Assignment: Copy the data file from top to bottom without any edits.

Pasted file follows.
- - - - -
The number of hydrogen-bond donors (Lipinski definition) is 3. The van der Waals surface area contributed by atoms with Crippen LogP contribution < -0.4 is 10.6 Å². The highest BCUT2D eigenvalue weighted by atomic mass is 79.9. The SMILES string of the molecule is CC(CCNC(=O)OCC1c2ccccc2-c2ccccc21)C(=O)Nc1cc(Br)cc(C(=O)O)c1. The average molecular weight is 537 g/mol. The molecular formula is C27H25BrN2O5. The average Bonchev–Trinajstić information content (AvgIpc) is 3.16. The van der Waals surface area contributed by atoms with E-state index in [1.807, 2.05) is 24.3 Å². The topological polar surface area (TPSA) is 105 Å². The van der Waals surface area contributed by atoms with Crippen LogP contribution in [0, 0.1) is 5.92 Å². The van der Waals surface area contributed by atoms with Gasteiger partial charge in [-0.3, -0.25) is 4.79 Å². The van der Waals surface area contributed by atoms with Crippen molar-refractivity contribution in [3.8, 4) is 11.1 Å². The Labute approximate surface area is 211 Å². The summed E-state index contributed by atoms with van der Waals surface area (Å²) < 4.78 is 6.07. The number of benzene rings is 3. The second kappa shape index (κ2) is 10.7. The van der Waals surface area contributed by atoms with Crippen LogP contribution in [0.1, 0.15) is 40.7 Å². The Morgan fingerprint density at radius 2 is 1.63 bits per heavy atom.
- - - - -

The number of hydrogen-bond donors (Lipinski definition) is 3. The van der Waals surface area contributed by atoms with Crippen LogP contribution < -0.4 is 10.6 Å². The highest BCUT2D eigenvalue weighted by atomic mass is 79.9. The SMILES string of the molecule is CC(CCNC(=O)OCC1c2ccccc2-c2ccccc21)C(=O)Nc1cc(Br)cc(C(=O)O)c1. The average molecular weight is 537 g/mol. The molecular formula is C27H25BrN2O5. The average Bonchev–Trinajstić information content (AvgIpc) is 3.16. The van der Waals surface area contributed by atoms with E-state index in [1.807, 2.05) is 24.3 Å². The topological polar surface area (TPSA) is 105 Å². The van der Waals surface area contributed by atoms with Crippen LogP contribution in [0, 0.1) is 5.92 Å². The van der Waals surface area contributed by atoms with Gasteiger partial charge in [-0.3, -0.25) is 4.79 Å². The van der Waals surface area contributed by atoms with Crippen molar-refractivity contribution in [3.8, 4) is 11.1 Å². The Labute approximate surface area is 211 Å². The summed E-state index contributed by atoms with van der Waals surface area (Å²) < 4.78 is 6.07. The number of benzene rings is 3. The second kappa shape index (κ2) is 10.7. The van der Waals surface area contributed by atoms with Crippen LogP contribution in [0.1, 0.15) is 40.7 Å². The Morgan fingerprint density at radius 2 is 1.63 bits per heavy atom.